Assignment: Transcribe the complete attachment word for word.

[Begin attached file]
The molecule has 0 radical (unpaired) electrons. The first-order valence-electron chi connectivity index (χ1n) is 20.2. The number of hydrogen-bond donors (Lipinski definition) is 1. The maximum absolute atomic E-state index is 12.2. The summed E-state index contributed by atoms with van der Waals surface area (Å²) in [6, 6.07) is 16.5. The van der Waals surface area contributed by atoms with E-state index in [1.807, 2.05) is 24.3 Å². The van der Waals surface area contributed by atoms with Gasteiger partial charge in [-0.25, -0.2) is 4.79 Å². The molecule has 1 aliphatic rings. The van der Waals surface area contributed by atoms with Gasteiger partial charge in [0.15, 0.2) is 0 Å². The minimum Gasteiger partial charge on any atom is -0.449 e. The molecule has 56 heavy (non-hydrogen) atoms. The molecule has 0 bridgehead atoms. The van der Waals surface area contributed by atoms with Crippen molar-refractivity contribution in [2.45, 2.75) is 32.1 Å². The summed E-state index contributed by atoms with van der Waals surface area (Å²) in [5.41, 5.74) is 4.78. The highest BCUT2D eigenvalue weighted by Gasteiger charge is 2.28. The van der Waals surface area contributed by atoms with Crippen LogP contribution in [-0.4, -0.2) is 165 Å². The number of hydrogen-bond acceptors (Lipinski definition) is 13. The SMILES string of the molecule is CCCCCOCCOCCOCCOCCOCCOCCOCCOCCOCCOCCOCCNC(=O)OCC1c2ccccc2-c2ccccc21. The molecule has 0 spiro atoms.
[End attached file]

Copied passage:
The molecule has 0 radical (unpaired) electrons. The first-order valence-electron chi connectivity index (χ1n) is 20.2. The number of hydrogen-bond donors (Lipinski definition) is 1. The maximum absolute atomic E-state index is 12.2. The summed E-state index contributed by atoms with van der Waals surface area (Å²) in [6, 6.07) is 16.5. The van der Waals surface area contributed by atoms with E-state index in [1.807, 2.05) is 24.3 Å². The van der Waals surface area contributed by atoms with Gasteiger partial charge in [-0.25, -0.2) is 4.79 Å². The molecule has 1 aliphatic rings. The van der Waals surface area contributed by atoms with Gasteiger partial charge in [0.15, 0.2) is 0 Å². The minimum Gasteiger partial charge on any atom is -0.449 e. The molecule has 56 heavy (non-hydrogen) atoms. The molecule has 0 bridgehead atoms. The van der Waals surface area contributed by atoms with Crippen molar-refractivity contribution in [2.45, 2.75) is 32.1 Å². The summed E-state index contributed by atoms with van der Waals surface area (Å²) in [5.41, 5.74) is 4.78. The highest BCUT2D eigenvalue weighted by Gasteiger charge is 2.28. The van der Waals surface area contributed by atoms with Crippen LogP contribution in [-0.4, -0.2) is 165 Å². The number of hydrogen-bond acceptors (Lipinski definition) is 13. The SMILES string of the molecule is CCCCCOCCOCCOCCOCCOCCOCCOCCOCCOCCOCCOCCNC(=O)OCC1c2ccccc2-c2ccccc21. The molecule has 0 spiro atoms.